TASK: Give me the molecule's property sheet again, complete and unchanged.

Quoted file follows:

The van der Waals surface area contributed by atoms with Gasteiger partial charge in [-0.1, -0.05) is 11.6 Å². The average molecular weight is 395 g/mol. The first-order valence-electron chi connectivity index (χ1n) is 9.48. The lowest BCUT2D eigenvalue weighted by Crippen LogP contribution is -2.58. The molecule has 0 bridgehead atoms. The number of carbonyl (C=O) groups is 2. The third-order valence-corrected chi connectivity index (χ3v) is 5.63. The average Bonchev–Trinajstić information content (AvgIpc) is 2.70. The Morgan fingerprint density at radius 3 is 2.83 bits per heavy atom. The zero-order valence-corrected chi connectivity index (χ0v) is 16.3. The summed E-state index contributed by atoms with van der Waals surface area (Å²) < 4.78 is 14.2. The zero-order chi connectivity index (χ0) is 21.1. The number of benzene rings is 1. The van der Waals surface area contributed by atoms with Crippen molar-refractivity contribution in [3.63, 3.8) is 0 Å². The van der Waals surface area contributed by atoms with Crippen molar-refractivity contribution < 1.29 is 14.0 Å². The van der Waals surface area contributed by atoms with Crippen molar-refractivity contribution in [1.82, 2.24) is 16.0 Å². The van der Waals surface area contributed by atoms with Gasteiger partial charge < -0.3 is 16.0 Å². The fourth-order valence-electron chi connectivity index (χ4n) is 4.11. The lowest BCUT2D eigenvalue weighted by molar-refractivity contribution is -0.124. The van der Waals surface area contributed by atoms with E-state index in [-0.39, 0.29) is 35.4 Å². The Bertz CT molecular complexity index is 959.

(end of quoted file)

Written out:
The van der Waals surface area contributed by atoms with Gasteiger partial charge in [-0.1, -0.05) is 11.6 Å². The average molecular weight is 395 g/mol. The first-order valence-electron chi connectivity index (χ1n) is 9.48. The lowest BCUT2D eigenvalue weighted by Crippen LogP contribution is -2.58. The molecule has 0 bridgehead atoms. The number of carbonyl (C=O) groups is 2. The third-order valence-corrected chi connectivity index (χ3v) is 5.63. The average Bonchev–Trinajstić information content (AvgIpc) is 2.70. The Morgan fingerprint density at radius 3 is 2.83 bits per heavy atom. The zero-order valence-corrected chi connectivity index (χ0v) is 16.3. The summed E-state index contributed by atoms with van der Waals surface area (Å²) < 4.78 is 14.2. The zero-order chi connectivity index (χ0) is 21.1. The number of benzene rings is 1. The van der Waals surface area contributed by atoms with Crippen molar-refractivity contribution in [3.63, 3.8) is 0 Å². The van der Waals surface area contributed by atoms with Crippen molar-refractivity contribution < 1.29 is 14.0 Å². The van der Waals surface area contributed by atoms with Crippen molar-refractivity contribution in [1.82, 2.24) is 16.0 Å². The van der Waals surface area contributed by atoms with Gasteiger partial charge < -0.3 is 16.0 Å². The fourth-order valence-electron chi connectivity index (χ4n) is 4.11. The lowest BCUT2D eigenvalue weighted by molar-refractivity contribution is -0.124. The van der Waals surface area contributed by atoms with E-state index in [-0.39, 0.29) is 35.4 Å². The Bertz CT molecular complexity index is 959.